Skip to main contentAccess keys helpA-Z index

Low graphics|Accessibility help
Help
newswatch banner
Last Updated: Friday, 9 December 2005, 14:01 GMT
Send in the clowns
Covent Garden location
Viewers said the circus theme was distracting
Politics may be important but it's not always the most engrossing television.

That's something the BBC recognises and in recent years it has tried to make its political coverage more relevant, interesting and even entertaining.

But did it go too far this week with the programme covering the Chancellor's pre-Budget report to the House of Commons?

An outside broadcast from a restaurant in London included circus acts such as acrobats and a strongman, who were used to explain some of Gordon Brown's problems and pronouncements.

Scorecards

Music was playing during much of the reports by presenter Jenny Scott, which also included a panel of guests holding up scorecards to mark the Chancellor's performance.

Acrobat
A balancing act for the Chancellor
Some viewers said it had trivialised the subject and described it as more like a game show or a children's programme.

"It seems to be a cross between the X Factor and a bad pantomime," said David Easby. "I was constantly distracted from what Jenny was saying by background noise and movement behind the camera."

Maureen Woollafton commented: "It was as if they were trying to make it interesting for idiots. It was childish, really appalling."

Jamie Donald, editor of live political programmes, gives his response:

When we're making political programmes I'm thinking about the importance of the subject matter we're doing and the kind of audience that like and enjoy serious political events.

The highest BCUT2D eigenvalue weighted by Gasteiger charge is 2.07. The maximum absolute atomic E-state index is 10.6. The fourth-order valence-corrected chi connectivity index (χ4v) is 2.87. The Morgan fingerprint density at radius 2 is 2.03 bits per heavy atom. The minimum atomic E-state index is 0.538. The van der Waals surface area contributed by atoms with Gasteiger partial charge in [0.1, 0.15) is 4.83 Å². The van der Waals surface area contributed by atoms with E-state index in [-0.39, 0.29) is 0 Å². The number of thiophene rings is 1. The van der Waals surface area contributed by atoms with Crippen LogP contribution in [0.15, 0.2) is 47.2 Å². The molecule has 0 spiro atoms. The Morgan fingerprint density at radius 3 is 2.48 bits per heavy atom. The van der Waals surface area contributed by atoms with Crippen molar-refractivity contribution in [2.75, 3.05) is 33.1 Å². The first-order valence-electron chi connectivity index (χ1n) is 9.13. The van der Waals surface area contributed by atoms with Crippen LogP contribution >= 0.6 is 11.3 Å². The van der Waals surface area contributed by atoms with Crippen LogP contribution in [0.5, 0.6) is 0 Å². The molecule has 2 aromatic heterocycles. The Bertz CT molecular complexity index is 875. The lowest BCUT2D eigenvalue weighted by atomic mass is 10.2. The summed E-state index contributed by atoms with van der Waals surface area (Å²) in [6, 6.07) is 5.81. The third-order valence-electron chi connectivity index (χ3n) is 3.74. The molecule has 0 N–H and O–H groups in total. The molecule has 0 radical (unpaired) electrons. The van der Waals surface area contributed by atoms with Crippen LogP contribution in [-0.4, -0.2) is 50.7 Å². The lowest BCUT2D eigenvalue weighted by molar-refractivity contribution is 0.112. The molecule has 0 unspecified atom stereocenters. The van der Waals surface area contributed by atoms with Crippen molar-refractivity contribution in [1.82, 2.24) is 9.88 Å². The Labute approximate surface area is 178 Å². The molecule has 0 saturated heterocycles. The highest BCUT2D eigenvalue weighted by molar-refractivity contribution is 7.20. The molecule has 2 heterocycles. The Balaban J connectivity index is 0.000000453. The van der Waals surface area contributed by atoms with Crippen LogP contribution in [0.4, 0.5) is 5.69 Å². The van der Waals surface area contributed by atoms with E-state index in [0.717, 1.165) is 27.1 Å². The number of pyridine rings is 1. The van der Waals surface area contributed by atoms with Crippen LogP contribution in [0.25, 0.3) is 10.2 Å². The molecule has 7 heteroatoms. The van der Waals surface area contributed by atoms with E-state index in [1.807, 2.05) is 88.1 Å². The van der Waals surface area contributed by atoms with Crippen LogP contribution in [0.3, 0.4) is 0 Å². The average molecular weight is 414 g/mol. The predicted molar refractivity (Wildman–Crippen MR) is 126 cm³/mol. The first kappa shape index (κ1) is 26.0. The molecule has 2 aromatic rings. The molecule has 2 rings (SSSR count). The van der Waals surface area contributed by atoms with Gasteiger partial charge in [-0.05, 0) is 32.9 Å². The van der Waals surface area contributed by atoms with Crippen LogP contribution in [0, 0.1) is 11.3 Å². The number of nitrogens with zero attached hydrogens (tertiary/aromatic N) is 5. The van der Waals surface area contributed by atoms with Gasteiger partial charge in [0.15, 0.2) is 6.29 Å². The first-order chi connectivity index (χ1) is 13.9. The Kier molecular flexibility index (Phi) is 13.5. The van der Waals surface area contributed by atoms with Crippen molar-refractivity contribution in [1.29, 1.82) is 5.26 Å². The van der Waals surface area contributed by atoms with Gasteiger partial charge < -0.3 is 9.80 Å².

Jamie Donald
Jamie Donald: Trying to engage a new audience
But I'm also thinking about the problem that more and more people in Britain are disengaging from politics. They're not voting, they're not watching the traditional types of political coverage.

This was our way of trying to engage the new audience that we feel is essential, that tends to be younger and tends to have loads of other kinds of TV to watch.

When we're tackling what's a terribly dry, terribly difficult subject to understand, we have to use metaphor, we have to use those televisual devices people are familiar with.

Alienate

I absolutely respect those people who got in touch to say they didn't like it. I'm sorry they didn't enjoy it - it wasn't our intention to alienate them.

But you must balance that against those people we want to attract and the important point here is that the programme drew over a million viewers - that's three times the audience we usually get for the pre-Budget report.

And in fact the use of the scorecards was quite revealing. Often when you listen to guests on political programmes, it's hard to tell which side of the fence they're on. But by forcing them to give a figure, we actually saw them scoring Gordon Brown much higher than their words would suggest.

Tieless Andrew Neil
Going tieless can lead to complaints
So in future I would look at the loudness of the music and how far we would go with something like this, but I think it's important we make political television that is contemporary, relevant, open, accessible and fresh.

We often get complaints that political presenters should be wearing ties. But when we're trying to persuade people to engage with and enjoy political coverage, Andrew Neil or Jeremy Vine going tieless can help with that.

It's about trying to bring people into politics rather than trying to shut them out.



SEE ALSO
At a glance: Pre-Budget report
05 Dec 05 |  UK Politics

copyright

^^ back to top
BBC News frontpage | NewsWatch | Notes | Contact us | Profiles | History
BBC News Newswatch Friday 20:45 on BBC News 24 and Saturday 07:45 Breakfast